If you think the age-old art of letter-writing is dead, you’d better think again because one man has used the form to great effect in securing a refund from a corporation.
Alex Hamberger had booked a non-refundable tickets on an American Airlines flight from Buffalo, New York to see his nine-month old niece in Kansas City, but before he flew out, he fell ill. Because he had to change his flight, he was stuck with a $200 change fee. And stunned by the charge, Alex decided to do something about it.
He wrote a long and detailed letter explaining his personal situation and enclosing photographs of himself and his niece, as well as a note from his doctor “with the hopes that you may take mercy on me and afford a little sympathy for this flyer who was taken quite ill and had to postpone his trip to see his beloved niece.” Upon learning that he actually had an infectious disease, he was thrilled he hadn’t put the little girl at risk.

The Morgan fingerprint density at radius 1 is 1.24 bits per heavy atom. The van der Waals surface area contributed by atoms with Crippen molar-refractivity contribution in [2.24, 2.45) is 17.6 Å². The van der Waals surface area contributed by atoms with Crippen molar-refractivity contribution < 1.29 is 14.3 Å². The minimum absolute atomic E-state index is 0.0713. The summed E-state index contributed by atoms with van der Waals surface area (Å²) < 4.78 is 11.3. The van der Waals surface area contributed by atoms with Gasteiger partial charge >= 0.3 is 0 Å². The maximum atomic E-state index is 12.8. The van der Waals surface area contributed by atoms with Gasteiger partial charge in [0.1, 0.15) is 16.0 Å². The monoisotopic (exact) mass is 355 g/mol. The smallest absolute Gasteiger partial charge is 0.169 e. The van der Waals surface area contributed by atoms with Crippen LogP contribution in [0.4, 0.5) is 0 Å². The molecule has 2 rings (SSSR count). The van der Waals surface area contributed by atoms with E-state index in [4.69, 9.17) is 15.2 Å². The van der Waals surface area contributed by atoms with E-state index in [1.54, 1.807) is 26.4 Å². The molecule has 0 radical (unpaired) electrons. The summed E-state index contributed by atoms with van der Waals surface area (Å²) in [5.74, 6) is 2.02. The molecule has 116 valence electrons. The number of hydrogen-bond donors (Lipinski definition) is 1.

However, he was hoping to appeal to the kindness of strangers. “I’m hoping you may be able, or at least willing, to take pity on me and this woeful tale (as pitiful as it is), and forgo the $200 change fee normally imposed on tickets such as this. I know, I know, I purchased a nonrefundable ticket and that I took the risk that my I may face this fee if my trip were canceled. But I’m hoping you can see that this trip was canceled for very significant reasons, and that in addition to the pain and suffering I endured as a result of my illness, I was even more so upset that I couldn’t see my family members whom I hadn’t visited since November… I now realize there may be 356 reasons you can’t refund this to me, but I figure it’s always worth a shot! If it’s possible in any way to recoup this $200 I’d be forever grateful.”
It was a long shot, but it worked. American Airlines sent him a letter in response, saying “I’m glad you are ‘formerly sick’ and ‘currently healthy’ to make plans to see your precious niece. She sure is a lucky little girl to have such a loving Uncle Al!” The airline ended up waiving the charge. Alex later told CNN that he chose to write a letter because he felt an email would get lost in the millieu and he wanted to actually reach a human. In a world of automation, it’s nice to see a story where the little guy wins!